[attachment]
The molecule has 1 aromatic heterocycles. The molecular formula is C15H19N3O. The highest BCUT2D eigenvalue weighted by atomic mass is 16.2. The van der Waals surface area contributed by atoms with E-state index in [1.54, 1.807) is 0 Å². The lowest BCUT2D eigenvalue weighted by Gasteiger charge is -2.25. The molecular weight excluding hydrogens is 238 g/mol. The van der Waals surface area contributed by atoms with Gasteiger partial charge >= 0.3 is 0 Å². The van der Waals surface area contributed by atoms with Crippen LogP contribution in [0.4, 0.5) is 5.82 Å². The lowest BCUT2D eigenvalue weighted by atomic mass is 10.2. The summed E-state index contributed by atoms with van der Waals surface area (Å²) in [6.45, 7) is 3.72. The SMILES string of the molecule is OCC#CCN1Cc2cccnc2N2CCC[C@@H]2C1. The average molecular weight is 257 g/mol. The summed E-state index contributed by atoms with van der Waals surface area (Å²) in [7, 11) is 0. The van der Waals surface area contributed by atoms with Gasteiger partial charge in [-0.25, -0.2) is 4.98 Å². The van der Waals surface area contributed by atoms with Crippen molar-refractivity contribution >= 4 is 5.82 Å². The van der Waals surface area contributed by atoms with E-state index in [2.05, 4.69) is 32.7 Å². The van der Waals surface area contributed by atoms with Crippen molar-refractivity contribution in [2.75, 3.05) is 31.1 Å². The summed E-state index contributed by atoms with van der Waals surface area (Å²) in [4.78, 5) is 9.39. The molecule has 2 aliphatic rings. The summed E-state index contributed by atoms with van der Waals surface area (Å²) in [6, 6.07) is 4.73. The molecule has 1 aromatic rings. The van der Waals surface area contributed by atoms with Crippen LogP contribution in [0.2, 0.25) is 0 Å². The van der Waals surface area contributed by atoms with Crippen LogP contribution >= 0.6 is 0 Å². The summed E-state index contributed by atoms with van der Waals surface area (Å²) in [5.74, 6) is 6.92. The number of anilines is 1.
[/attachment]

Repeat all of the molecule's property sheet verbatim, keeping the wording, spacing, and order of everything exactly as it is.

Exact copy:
The molecule has 1 aromatic heterocycles. The molecular formula is C15H19N3O. The highest BCUT2D eigenvalue weighted by atomic mass is 16.2. The van der Waals surface area contributed by atoms with E-state index in [1.54, 1.807) is 0 Å². The lowest BCUT2D eigenvalue weighted by Gasteiger charge is -2.25. The molecular weight excluding hydrogens is 238 g/mol. The van der Waals surface area contributed by atoms with Gasteiger partial charge >= 0.3 is 0 Å². The van der Waals surface area contributed by atoms with Crippen LogP contribution in [0.4, 0.5) is 5.82 Å². The lowest BCUT2D eigenvalue weighted by atomic mass is 10.2. The summed E-state index contributed by atoms with van der Waals surface area (Å²) in [6.45, 7) is 3.72. The SMILES string of the molecule is OCC#CCN1Cc2cccnc2N2CCC[C@@H]2C1. The average molecular weight is 257 g/mol. The summed E-state index contributed by atoms with van der Waals surface area (Å²) in [7, 11) is 0. The van der Waals surface area contributed by atoms with Gasteiger partial charge in [-0.25, -0.2) is 4.98 Å². The van der Waals surface area contributed by atoms with Crippen molar-refractivity contribution >= 4 is 5.82 Å². The van der Waals surface area contributed by atoms with E-state index in [2.05, 4.69) is 32.7 Å². The van der Waals surface area contributed by atoms with Crippen molar-refractivity contribution in [2.75, 3.05) is 31.1 Å². The summed E-state index contributed by atoms with van der Waals surface area (Å²) in [4.78, 5) is 9.39. The molecule has 2 aliphatic rings. The summed E-state index contributed by atoms with van der Waals surface area (Å²) in [6, 6.07) is 4.73. The molecule has 1 aromatic rings. The van der Waals surface area contributed by atoms with Crippen LogP contribution in [0.2, 0.25) is 0 Å². The van der Waals surface area contributed by atoms with Crippen LogP contribution >= 0.6 is 0 Å². The summed E-state index contributed by atoms with van der Waals surface area (Å²) in [5.74, 6) is 6.92. The number of anilines is 1.